Snake plants, also called mother-in-law's tongue, are slow-growing, drought-tolerant plants that can thrive in almost any condition. Plant experts often claim snake plants "thrive on neglect." But like all houseplants, snake plants can have problems, no matter how hard you try to keep them alive. If you notice that yours looks wilted, discolored, or otherwise worse for wear, you may be experiencing one of these common snake plant problems.
Snake plants have thick, wavy leaves that stand upright in variegated masses and lose water slowly, meaning they don't require frequent replenishing. Overwatering is a common mistake made by well-intentioned houseplant owners that can cause oxygen deprivation and root rot.
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If you have overwatered your snake plant, the first step is to pour off any water standing in the top of the container and in the drainage dish. Allow the plant to dry out until at least half of the potting medium is dry. Don't let the soil get so dry it separates from the container, however. If symptoms like yellowing leaves and wilting improve, you can resume a normal watering schedule. Water thoroughly, empty any water standing in the drainage dish after an hour or so and water again when the top 2 inches of the soil are dry.
Your snake plant may become stressed or in shock if it's exposed to too much sunlight, if you over or underwater it, or if you repot it under stressful conditions (like major temperature differences). The fix to this problem is relatively simple — change its environment. Snake plants thrive in indirect sunlight, so if yours sits on your sun-filled kitchen window, it's time to move it. If your snake plant is getting too big for its container and you need to repot it, try to repot only in the late winter or spring. Repotting in this time period minimizes stress because the plant is in dormancy for the winter and has not yet begun active growing, which occurs in the spring.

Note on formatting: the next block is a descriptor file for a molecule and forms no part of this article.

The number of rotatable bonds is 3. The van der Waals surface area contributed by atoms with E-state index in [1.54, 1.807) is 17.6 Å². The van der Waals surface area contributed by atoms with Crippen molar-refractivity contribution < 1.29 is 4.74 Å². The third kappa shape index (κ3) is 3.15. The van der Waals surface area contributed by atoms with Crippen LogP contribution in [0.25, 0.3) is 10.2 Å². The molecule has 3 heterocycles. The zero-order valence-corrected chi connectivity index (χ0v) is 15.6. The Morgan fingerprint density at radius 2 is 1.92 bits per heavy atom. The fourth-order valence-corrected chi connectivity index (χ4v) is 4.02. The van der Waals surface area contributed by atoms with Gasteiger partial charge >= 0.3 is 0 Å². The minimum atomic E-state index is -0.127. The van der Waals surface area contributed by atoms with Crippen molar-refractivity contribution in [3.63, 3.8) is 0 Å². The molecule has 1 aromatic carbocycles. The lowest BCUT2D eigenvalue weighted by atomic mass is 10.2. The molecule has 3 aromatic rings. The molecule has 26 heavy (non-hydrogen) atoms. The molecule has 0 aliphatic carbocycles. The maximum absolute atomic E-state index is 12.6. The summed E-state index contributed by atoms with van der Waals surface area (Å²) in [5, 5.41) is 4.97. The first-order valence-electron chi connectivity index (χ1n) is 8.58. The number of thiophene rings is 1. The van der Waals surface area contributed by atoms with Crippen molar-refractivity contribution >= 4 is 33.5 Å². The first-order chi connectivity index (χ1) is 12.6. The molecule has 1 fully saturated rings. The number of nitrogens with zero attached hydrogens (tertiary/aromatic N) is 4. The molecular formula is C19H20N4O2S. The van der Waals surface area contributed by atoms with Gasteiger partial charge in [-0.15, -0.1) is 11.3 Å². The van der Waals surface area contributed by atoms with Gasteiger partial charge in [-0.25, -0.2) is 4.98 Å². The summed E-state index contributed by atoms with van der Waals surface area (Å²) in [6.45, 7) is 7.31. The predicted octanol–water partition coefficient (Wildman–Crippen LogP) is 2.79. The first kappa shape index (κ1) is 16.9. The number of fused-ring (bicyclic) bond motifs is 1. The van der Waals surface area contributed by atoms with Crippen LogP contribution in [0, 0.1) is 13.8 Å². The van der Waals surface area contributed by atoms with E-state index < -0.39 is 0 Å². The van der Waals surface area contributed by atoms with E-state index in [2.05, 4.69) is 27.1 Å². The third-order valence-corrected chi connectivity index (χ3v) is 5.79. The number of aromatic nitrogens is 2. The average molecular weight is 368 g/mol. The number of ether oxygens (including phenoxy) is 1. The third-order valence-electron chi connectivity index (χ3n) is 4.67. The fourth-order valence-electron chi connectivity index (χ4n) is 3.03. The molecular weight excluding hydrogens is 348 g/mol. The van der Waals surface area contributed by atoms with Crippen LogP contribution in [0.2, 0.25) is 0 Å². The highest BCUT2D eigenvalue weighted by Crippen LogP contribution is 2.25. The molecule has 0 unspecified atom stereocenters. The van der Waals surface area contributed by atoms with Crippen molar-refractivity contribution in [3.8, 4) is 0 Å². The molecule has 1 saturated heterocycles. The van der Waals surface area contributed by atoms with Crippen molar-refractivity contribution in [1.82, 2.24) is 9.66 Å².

3. Root Rot
Your snake plant may have root rot if it's wilted and discolored. Check the roots by gently lifting the plant out of its container. If half to all of the roots are brown and mushy, just discard the plant. It is too far gone to save. Otherwise, use clean scissors and cut the roots off above the brown, mushy sections. Leave as much of the healthy root intact as possible. Repot the plant in a new pot with a drainage dish. Use new potting medium at a mixture of three parts peat to one part potting soil. Water thoroughly, discard any water left in the drainage dish after about an hour and only water again when the top 2 inches of soil are dry.
4. The Wrong Pot
Containers are an important part of houseplant irrigation. A container without drainage holes not only allows water to sit in the pot, but it prevents salts and other potentially harmful minerals from being flushed out. Drainage holes are critical for a healthy snake plant. The material a pot is made from is also important. Plastic pots or glazed ceramic pots retain moisture longer than unglazed ceramic pots do. Plants sensitive to over watering may fare better in a ceramic pot than a plastic pot.